Rare Disease Report

CHLA Takes On Trial of Potential Stem Cell Procedure in Treating HLHS

FEBRUARY 06, 2018
Kaitlynn Ely
Children’s Hospital Los Angeles (CHLA) has announced that it will be participating in a new clinical trial with the hopes of improving quality of life (QOL) outcomes for children with hypoplastic left heart syndrome (HLHS), a congenital heart defect in which the left ventricle is severely underdeveloped.

"We're proud to be part of this select group of institutions," says Vaughn Starnes, MD, co-director of the Heart Institute at CHLA and chair, Department of Surgery, at the Keck School of Medicine of the University of Southern California, in a press release. "As a leading center for medical and surgical treatments for HLHS, we want to be at the forefront of the next transformative therapy for treating this complex condition."

The HLHS Consortium was launched by the Mayo Clinic in Minnesota in 2017 and includes three regional centers: CHLA, Children's Hospital of Philadelphia, and Minnesota Children's Hospital.

HLHS causes oxygen-rich blood to bypass the underdeveloped left side of the heart. There may not be symptoms until a few days after birth, as blood continues to flow through openings on the left and right side that pump blood to the lungs and body.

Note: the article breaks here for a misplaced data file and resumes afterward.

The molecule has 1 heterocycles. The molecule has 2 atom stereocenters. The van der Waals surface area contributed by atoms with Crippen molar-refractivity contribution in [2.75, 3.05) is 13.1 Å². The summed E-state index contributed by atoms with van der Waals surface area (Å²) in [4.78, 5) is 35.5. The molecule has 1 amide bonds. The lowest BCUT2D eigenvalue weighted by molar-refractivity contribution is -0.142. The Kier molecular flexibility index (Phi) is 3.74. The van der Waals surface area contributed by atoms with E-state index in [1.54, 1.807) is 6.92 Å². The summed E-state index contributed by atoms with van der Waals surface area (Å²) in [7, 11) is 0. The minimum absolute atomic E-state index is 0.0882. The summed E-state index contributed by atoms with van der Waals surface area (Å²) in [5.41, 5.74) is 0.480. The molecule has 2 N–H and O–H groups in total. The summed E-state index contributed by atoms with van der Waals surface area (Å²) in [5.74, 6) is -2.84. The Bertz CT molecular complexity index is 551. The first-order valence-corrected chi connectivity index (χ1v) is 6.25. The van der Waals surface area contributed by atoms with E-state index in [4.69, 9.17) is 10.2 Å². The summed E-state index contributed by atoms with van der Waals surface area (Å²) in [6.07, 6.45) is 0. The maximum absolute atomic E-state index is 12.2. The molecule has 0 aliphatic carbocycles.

When these openings close, oxygen-rich blood cannot reach the body. Symptoms will begin to surface, including problems breathing, pounding heart, weak pulse, and bluish skin color.

If not effectively treated, HLHS is fatal and infants will die in the first few days of life.

Patients undergo a series of 3 surgeries during the first 3 years of life to ensure the right side of the heart is the main pumping chamber of the muscle to improve blood flow. However, doctors have found that these surgeries do not have a lasting effect, resulting in heart failure and the need for a transplant.

The new clinical trial had the Mayo Clinic collecting the umbilical cord blood of infants with HLHS, where they had surgery within the first few days of life at CHLA. Six months later, the second heart surgery takes place where stem cells from the umbilical cord are injected into the heart. Researchers believe that this will stimulate muscle growth in the heart.

The third surgery, which takes place at 3 years of age, is called the Fontan procedure.

This first-of-its-kind clinical trial combines pioneering surgical techniques with regenerative medicine. "This is one of the earliest efforts at harnessing the power of stem cell technology for the care of children with a serious cardiac disease," says Ram Kumar Subramanyan, MD, PhD, a cardiothoracic surgeon who is heading the HLHS study in CHLA's Heart Institute, said in a press release.

The consortium hopes to recruit 20 children for the Phase 1 umbilical cord blood study.
 
 


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